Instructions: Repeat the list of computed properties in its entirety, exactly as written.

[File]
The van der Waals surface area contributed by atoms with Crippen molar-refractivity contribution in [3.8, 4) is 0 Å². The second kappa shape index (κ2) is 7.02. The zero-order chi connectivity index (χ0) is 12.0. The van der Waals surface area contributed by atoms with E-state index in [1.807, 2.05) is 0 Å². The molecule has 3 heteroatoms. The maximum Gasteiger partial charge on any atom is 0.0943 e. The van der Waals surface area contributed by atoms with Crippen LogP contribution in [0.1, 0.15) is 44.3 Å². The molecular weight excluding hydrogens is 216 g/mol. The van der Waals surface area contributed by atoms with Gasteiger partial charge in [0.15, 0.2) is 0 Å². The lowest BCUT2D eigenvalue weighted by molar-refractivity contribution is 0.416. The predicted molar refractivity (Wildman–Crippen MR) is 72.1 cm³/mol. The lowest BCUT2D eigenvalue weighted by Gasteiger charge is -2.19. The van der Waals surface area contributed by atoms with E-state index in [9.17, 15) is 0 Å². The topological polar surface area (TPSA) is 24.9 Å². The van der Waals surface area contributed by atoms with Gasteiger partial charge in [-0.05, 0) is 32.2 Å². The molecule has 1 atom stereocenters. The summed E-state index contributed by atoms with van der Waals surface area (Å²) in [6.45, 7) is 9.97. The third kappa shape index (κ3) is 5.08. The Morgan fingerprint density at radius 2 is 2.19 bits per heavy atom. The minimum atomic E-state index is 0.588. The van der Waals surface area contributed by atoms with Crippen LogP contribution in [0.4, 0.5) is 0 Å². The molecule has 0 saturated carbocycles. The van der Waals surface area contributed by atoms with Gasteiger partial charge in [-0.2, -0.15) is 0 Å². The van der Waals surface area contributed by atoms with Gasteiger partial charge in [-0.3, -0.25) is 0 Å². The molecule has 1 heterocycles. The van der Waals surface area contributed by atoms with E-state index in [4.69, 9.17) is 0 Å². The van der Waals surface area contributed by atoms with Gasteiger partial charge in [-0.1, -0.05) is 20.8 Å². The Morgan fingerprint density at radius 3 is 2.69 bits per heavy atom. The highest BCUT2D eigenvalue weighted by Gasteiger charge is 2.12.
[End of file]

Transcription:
The van der Waals surface area contributed by atoms with Crippen molar-refractivity contribution in [3.8, 4) is 0 Å². The second kappa shape index (κ2) is 7.02. The zero-order chi connectivity index (χ0) is 12.0. The van der Waals surface area contributed by atoms with E-state index in [1.807, 2.05) is 0 Å². The molecule has 3 heteroatoms. The maximum Gasteiger partial charge on any atom is 0.0943 e. The van der Waals surface area contributed by atoms with Crippen LogP contribution in [0.1, 0.15) is 44.3 Å². The molecular weight excluding hydrogens is 216 g/mol. The van der Waals surface area contributed by atoms with Gasteiger partial charge in [0.15, 0.2) is 0 Å². The lowest BCUT2D eigenvalue weighted by molar-refractivity contribution is 0.416. The predicted molar refractivity (Wildman–Crippen MR) is 72.1 cm³/mol. The lowest BCUT2D eigenvalue weighted by Gasteiger charge is -2.19. The van der Waals surface area contributed by atoms with E-state index in [9.17, 15) is 0 Å². The topological polar surface area (TPSA) is 24.9 Å². The van der Waals surface area contributed by atoms with Gasteiger partial charge in [-0.05, 0) is 32.2 Å². The molecule has 1 atom stereocenters. The summed E-state index contributed by atoms with van der Waals surface area (Å²) in [6.45, 7) is 9.97. The third kappa shape index (κ3) is 5.08. The Morgan fingerprint density at radius 2 is 2.19 bits per heavy atom. The minimum atomic E-state index is 0.588. The van der Waals surface area contributed by atoms with Crippen LogP contribution in [0.4, 0.5) is 0 Å². The molecule has 0 saturated carbocycles. The van der Waals surface area contributed by atoms with Gasteiger partial charge in [-0.2, -0.15) is 0 Å². The van der Waals surface area contributed by atoms with Gasteiger partial charge in [-0.3, -0.25) is 0 Å². The molecule has 1 heterocycles. The van der Waals surface area contributed by atoms with E-state index in [4.69, 9.17) is 0 Å². The van der Waals surface area contributed by atoms with Gasteiger partial charge in [-0.1, -0.05) is 20.8 Å². The Morgan fingerprint density at radius 3 is 2.69 bits per heavy atom. The highest BCUT2D eigenvalue weighted by Gasteiger charge is 2.12.